Julie and Melissa each have 3 candies. Then Vincent joins, and he doesn't have any candies. They decide to share equally:

3 + 3 + 0 = 6

6 / 3 = 2

When calculating the average, you must divide the total by the number of values. If you don't include Vincent's 0 candies, you would get:

3 + 3 = 6

6 / 2 = 3

But then Vincent still has nothing! That's why the 0 must be included because it affects the correct number of values you're dividing by.

**Splitting the bill**For example:

Lori, Tom, and Sean are going out together.

Lori pays for the food, which is $24.00.

Tom pays for the cinema, which is $36.00.

And Sean pays for the popcorn, which is $12.60.

They decide to split the costs equally. How much does each person have to pay? Who owes money to others, and how much?

Solution:

The total spent is $24.00 + $36.00 + $12.60 = $72.60.

Since there are three of them, the evening cost $72.60 / 3 = $24.20 per person.

So Lori owes $0.20 to Tom, and Sean owes $11.60.

In this exercise, the amounts need to be added together and then divided by the number of people. Essentially, you're calculating the average, but here it's described as splitting the bill.

Returning to averages with a 0 included:

If there was a fourth person who didn't pay anything, the total amount would need to be divided by 4. So, the 0 still matters! Your child may find this logical in this situation, but when it comes to more abstract topics, like the average amount of rainfall in a week, they might not find it as intuitive. They may struggle to understand that a day without rain, 0 mm, still counts in the average.

**Calculating weighted average**The weighted average takes into account the "weight" of the numbers. The size of the weighting factor determines the extent to which the number is included in the average. The weighted average is most affected by the numbers with the largest weighting factor. For example, an exam will have a higher weighting factor and therefore more influence than a written assignment in determining the overall report grade.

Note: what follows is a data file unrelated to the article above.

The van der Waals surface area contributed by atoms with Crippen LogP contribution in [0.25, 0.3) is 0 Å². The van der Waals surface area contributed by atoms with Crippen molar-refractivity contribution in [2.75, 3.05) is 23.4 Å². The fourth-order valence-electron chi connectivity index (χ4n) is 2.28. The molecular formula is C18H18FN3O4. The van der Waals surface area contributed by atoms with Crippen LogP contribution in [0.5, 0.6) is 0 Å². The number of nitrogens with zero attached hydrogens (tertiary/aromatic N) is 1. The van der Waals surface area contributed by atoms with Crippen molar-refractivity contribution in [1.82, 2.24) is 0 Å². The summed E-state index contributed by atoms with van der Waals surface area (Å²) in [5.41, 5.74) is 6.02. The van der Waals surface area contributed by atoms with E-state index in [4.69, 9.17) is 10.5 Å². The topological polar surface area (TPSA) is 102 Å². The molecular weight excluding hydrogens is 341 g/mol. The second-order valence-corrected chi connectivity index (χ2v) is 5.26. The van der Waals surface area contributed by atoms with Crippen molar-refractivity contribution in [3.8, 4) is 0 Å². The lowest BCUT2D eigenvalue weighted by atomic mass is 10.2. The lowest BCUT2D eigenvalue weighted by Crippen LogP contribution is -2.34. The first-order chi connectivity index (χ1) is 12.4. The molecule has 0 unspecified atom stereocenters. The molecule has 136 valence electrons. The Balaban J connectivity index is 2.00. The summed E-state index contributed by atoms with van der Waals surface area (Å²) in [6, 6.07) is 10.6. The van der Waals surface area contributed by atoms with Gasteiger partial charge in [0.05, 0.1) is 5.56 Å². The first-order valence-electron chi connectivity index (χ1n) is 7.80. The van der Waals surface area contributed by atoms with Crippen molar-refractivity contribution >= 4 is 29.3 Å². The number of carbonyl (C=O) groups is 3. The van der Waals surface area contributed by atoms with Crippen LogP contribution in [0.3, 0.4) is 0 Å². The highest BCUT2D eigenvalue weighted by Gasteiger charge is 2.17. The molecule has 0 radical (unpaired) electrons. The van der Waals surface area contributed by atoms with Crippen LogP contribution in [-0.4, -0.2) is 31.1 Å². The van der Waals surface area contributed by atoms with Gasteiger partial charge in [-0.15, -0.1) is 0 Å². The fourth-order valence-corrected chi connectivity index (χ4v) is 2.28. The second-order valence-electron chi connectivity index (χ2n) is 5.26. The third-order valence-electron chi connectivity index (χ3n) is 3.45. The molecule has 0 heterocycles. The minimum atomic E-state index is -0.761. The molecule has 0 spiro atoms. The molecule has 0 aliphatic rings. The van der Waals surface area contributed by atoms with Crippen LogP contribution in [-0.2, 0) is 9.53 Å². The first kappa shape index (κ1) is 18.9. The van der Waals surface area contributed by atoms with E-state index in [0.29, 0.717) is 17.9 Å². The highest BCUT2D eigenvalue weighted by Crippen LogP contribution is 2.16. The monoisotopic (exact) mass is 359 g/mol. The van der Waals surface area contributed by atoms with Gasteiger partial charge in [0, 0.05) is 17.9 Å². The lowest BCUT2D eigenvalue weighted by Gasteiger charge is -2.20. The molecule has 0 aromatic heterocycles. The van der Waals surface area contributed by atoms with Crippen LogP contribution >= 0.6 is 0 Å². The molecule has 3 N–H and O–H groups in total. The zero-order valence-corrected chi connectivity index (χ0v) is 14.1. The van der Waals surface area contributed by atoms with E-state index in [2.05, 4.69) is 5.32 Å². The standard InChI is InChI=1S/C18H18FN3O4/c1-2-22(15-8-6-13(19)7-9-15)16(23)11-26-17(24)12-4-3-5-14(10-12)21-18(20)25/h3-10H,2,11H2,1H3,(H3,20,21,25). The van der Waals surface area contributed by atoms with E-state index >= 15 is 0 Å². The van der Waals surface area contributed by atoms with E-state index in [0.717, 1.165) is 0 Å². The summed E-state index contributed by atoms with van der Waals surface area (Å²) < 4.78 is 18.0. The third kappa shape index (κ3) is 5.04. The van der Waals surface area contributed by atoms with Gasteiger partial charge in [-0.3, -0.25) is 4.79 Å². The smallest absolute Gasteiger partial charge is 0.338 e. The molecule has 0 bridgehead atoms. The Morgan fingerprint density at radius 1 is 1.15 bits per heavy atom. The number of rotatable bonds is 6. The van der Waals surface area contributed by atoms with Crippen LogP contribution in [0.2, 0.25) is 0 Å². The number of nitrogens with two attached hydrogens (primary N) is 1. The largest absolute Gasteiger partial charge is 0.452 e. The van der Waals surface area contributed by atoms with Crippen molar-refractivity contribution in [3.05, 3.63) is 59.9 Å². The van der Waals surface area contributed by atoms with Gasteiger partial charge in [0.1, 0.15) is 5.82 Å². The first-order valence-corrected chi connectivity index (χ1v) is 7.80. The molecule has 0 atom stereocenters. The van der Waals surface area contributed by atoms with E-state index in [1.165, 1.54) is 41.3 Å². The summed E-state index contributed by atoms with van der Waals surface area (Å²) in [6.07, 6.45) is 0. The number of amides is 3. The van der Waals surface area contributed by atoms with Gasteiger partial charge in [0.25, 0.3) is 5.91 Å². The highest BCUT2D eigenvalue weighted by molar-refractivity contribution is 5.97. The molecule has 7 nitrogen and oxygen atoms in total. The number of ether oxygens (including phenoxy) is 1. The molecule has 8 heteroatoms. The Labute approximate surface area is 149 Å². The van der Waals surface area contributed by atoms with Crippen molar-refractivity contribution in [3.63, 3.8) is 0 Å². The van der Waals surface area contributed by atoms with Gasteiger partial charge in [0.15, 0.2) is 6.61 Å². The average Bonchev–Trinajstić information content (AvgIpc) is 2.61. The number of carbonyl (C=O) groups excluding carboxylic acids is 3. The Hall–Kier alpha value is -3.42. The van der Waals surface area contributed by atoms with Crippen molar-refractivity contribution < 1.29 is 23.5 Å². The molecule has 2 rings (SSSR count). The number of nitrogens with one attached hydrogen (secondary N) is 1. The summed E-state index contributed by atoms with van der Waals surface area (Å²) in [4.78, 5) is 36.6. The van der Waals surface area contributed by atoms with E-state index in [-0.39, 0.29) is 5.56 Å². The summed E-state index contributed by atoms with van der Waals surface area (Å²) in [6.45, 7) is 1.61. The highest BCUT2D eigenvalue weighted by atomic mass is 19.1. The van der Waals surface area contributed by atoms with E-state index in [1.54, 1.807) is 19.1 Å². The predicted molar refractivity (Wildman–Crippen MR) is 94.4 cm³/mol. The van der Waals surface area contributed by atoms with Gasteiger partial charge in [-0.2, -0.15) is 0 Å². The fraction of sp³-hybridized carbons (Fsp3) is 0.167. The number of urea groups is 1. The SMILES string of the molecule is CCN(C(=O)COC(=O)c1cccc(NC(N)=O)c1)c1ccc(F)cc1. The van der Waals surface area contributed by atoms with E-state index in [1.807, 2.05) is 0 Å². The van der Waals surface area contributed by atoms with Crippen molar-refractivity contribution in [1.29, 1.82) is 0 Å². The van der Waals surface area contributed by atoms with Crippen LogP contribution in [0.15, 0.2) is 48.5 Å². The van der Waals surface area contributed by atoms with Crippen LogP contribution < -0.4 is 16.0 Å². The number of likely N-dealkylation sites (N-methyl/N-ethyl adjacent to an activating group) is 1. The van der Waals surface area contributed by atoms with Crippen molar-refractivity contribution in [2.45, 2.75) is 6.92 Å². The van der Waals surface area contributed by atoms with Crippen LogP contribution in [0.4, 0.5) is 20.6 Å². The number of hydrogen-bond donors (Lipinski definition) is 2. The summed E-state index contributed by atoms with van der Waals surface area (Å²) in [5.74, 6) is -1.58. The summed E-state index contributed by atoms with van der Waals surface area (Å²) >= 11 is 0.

The weighted average is an average of a group of numbers, where each number has a certain weighting factor. You calculate the weighted average by multiplying each number by its weighting factor. Then, you divide the sum of all these products by the sum of the weighting factors. The formula for the weighted average is as follows:

weighted average = ((weighting factor x value) + (weighting factor x value) + (weighting factor x value)) / total weighting factors

For example, in high school, the grades obtained in a written assignment are not weighted as heavily as the grades for the exams. If you get a 4 for the assignment and a 7 for the exam, the exam grade usually counts double. Therefore, you pretend you got 2 times a 7 and calculate the average of 4, 7, and 7. Then you divide 18 by 3, and your average grade is 6.

**Calculating average speed**Calculating average speed is a special case of weighted average. The weighting factor consists of the time or distance at which a given speed is maintained.

Let's use an example to make this clear:

The Parker family is visiting their grandmother.

First, they drive at 30 MPH on the street for 10 minutes.

Then, in the village, they drive at 50 MPH for 20 minutes.

Finally, on the highway, they drive at 100 MPH for 30 minutes.

What is the average speed?

Average speed = ((30*10) + (50*20) + (100*30)) / (10 + 20 +30) = 71 MPH.